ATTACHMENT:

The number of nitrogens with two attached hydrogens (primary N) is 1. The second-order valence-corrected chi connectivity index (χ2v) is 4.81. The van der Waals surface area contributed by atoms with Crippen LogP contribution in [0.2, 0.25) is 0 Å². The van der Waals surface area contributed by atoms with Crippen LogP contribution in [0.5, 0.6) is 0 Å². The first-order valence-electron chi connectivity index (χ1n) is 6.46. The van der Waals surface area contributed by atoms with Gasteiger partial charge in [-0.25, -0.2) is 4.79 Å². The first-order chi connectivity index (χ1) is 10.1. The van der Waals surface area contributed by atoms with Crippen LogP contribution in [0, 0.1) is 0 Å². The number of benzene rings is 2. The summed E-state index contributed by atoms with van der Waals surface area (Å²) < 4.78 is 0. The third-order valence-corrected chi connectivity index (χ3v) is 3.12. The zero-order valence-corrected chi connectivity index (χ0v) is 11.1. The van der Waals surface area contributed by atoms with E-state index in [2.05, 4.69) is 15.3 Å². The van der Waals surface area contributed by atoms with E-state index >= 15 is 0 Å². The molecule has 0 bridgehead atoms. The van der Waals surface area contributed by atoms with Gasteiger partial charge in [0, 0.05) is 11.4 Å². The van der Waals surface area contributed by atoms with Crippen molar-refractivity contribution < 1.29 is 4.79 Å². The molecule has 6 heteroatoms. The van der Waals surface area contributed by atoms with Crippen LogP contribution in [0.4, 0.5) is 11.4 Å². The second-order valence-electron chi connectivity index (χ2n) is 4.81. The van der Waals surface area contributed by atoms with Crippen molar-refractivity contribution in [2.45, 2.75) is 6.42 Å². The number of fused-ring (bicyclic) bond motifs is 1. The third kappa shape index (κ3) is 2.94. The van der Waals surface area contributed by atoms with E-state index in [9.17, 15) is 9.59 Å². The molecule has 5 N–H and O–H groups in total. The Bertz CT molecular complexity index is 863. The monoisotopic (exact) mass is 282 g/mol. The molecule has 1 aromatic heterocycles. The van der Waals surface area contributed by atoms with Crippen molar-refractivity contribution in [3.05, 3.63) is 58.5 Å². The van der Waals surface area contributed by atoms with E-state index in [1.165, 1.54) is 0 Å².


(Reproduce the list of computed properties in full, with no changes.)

The number of nitrogens with two attached hydrogens (primary N) is 1. The second-order valence-corrected chi connectivity index (χ2v) is 4.81. The van der Waals surface area contributed by atoms with Crippen LogP contribution in [0.2, 0.25) is 0 Å². The van der Waals surface area contributed by atoms with Crippen LogP contribution in [0.5, 0.6) is 0 Å². The first-order valence-electron chi connectivity index (χ1n) is 6.46. The van der Waals surface area contributed by atoms with Gasteiger partial charge in [-0.25, -0.2) is 4.79 Å². The first-order chi connectivity index (χ1) is 10.1. The van der Waals surface area contributed by atoms with Crippen LogP contribution in [0, 0.1) is 0 Å². The number of benzene rings is 2. The summed E-state index contributed by atoms with van der Waals surface area (Å²) < 4.78 is 0. The third-order valence-corrected chi connectivity index (χ3v) is 3.12. The zero-order valence-corrected chi connectivity index (χ0v) is 11.1. The van der Waals surface area contributed by atoms with E-state index in [2.05, 4.69) is 15.3 Å². The van der Waals surface area contributed by atoms with E-state index >= 15 is 0 Å². The molecule has 0 bridgehead atoms. The van der Waals surface area contributed by atoms with Gasteiger partial charge in [0, 0.05) is 11.4 Å². The van der Waals surface area contributed by atoms with Crippen molar-refractivity contribution < 1.29 is 4.79 Å². The molecule has 6 heteroatoms. The van der Waals surface area contributed by atoms with Crippen LogP contribution in [0.4, 0.5) is 11.4 Å². The second-order valence-electron chi connectivity index (χ2n) is 4.81. The van der Waals surface area contributed by atoms with Crippen molar-refractivity contribution in [2.45, 2.75) is 6.42 Å². The number of fused-ring (bicyclic) bond motifs is 1. The third kappa shape index (κ3) is 2.94. The van der Waals surface area contributed by atoms with E-state index in [9.17, 15) is 9.59 Å². The molecule has 5 N–H and O–H groups in total. The Bertz CT molecular complexity index is 863. The monoisotopic (exact) mass is 282 g/mol. The molecule has 1 aromatic heterocycles. The van der Waals surface area contributed by atoms with Crippen molar-refractivity contribution in [3.05, 3.63) is 58.5 Å². The van der Waals surface area contributed by atoms with E-state index in [1.165, 1.54) is 0 Å².